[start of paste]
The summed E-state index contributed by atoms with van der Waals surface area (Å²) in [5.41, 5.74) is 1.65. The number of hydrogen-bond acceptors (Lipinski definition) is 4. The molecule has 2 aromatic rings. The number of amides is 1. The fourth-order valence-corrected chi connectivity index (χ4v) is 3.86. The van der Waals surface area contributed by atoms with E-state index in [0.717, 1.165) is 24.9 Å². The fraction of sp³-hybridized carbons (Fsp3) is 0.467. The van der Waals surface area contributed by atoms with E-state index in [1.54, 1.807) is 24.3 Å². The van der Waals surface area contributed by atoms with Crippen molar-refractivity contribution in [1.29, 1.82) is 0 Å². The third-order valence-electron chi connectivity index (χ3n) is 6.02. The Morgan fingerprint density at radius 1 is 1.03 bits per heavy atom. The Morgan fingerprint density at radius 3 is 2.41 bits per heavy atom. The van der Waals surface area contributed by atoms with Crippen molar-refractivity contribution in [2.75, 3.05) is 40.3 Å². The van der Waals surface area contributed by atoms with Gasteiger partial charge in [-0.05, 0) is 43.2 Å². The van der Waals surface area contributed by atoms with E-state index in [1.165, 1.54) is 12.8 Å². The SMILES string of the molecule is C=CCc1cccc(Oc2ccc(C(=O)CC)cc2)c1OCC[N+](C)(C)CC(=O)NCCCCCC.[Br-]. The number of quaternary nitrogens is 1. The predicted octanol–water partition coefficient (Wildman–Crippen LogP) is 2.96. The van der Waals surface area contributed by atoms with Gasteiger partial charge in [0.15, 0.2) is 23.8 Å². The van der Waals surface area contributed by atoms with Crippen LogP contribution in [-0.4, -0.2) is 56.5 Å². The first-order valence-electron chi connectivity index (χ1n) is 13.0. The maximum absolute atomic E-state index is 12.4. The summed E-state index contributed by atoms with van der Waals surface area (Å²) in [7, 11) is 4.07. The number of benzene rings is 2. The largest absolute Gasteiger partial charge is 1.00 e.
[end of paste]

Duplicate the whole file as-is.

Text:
The summed E-state index contributed by atoms with van der Waals surface area (Å²) in [5.41, 5.74) is 1.65. The number of hydrogen-bond acceptors (Lipinski definition) is 4. The molecule has 2 aromatic rings. The number of amides is 1. The fourth-order valence-corrected chi connectivity index (χ4v) is 3.86. The van der Waals surface area contributed by atoms with E-state index in [0.717, 1.165) is 24.9 Å². The fraction of sp³-hybridized carbons (Fsp3) is 0.467. The van der Waals surface area contributed by atoms with E-state index in [1.54, 1.807) is 24.3 Å². The van der Waals surface area contributed by atoms with Crippen molar-refractivity contribution in [1.29, 1.82) is 0 Å². The third-order valence-electron chi connectivity index (χ3n) is 6.02. The Morgan fingerprint density at radius 1 is 1.03 bits per heavy atom. The Morgan fingerprint density at radius 3 is 2.41 bits per heavy atom. The van der Waals surface area contributed by atoms with Crippen molar-refractivity contribution in [2.75, 3.05) is 40.3 Å². The van der Waals surface area contributed by atoms with Gasteiger partial charge in [-0.05, 0) is 43.2 Å². The van der Waals surface area contributed by atoms with E-state index in [1.165, 1.54) is 12.8 Å². The SMILES string of the molecule is C=CCc1cccc(Oc2ccc(C(=O)CC)cc2)c1OCC[N+](C)(C)CC(=O)NCCCCCC.[Br-]. The number of quaternary nitrogens is 1. The predicted octanol–water partition coefficient (Wildman–Crippen LogP) is 2.96. The van der Waals surface area contributed by atoms with Gasteiger partial charge in [0.15, 0.2) is 23.8 Å². The van der Waals surface area contributed by atoms with Crippen LogP contribution in [-0.4, -0.2) is 56.5 Å². The first-order valence-electron chi connectivity index (χ1n) is 13.0. The maximum absolute atomic E-state index is 12.4. The summed E-state index contributed by atoms with van der Waals surface area (Å²) in [7, 11) is 4.07. The number of benzene rings is 2. The largest absolute Gasteiger partial charge is 1.00 e.